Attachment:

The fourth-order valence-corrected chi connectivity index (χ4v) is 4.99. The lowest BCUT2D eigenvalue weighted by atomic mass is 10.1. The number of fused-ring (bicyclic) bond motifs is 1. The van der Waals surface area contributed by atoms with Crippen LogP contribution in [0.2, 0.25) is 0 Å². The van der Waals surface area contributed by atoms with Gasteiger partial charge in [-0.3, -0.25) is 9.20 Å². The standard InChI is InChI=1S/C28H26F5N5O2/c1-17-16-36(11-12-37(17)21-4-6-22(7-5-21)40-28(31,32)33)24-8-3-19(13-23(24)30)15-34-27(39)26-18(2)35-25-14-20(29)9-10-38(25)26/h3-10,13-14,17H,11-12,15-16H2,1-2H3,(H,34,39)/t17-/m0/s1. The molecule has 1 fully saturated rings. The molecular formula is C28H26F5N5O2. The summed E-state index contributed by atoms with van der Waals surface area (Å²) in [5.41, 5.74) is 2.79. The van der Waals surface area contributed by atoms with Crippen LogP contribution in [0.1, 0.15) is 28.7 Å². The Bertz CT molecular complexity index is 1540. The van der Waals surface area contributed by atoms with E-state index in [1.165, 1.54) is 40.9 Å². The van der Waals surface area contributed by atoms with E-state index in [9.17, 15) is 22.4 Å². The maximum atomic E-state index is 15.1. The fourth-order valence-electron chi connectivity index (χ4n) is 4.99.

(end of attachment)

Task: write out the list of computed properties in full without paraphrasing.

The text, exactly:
The fourth-order valence-corrected chi connectivity index (χ4v) is 4.99. The lowest BCUT2D eigenvalue weighted by atomic mass is 10.1. The number of fused-ring (bicyclic) bond motifs is 1. The van der Waals surface area contributed by atoms with Crippen LogP contribution in [0.2, 0.25) is 0 Å². The van der Waals surface area contributed by atoms with Gasteiger partial charge in [-0.3, -0.25) is 9.20 Å². The standard InChI is InChI=1S/C28H26F5N5O2/c1-17-16-36(11-12-37(17)21-4-6-22(7-5-21)40-28(31,32)33)24-8-3-19(13-23(24)30)15-34-27(39)26-18(2)35-25-14-20(29)9-10-38(25)26/h3-10,13-14,17H,11-12,15-16H2,1-2H3,(H,34,39)/t17-/m0/s1. The molecule has 1 fully saturated rings. The molecular formula is C28H26F5N5O2. The summed E-state index contributed by atoms with van der Waals surface area (Å²) in [5.41, 5.74) is 2.79. The van der Waals surface area contributed by atoms with Crippen LogP contribution in [0.1, 0.15) is 28.7 Å². The Bertz CT molecular complexity index is 1540. The van der Waals surface area contributed by atoms with E-state index in [1.165, 1.54) is 40.9 Å². The van der Waals surface area contributed by atoms with E-state index in [9.17, 15) is 22.4 Å². The maximum atomic E-state index is 15.1. The fourth-order valence-electron chi connectivity index (χ4n) is 4.99.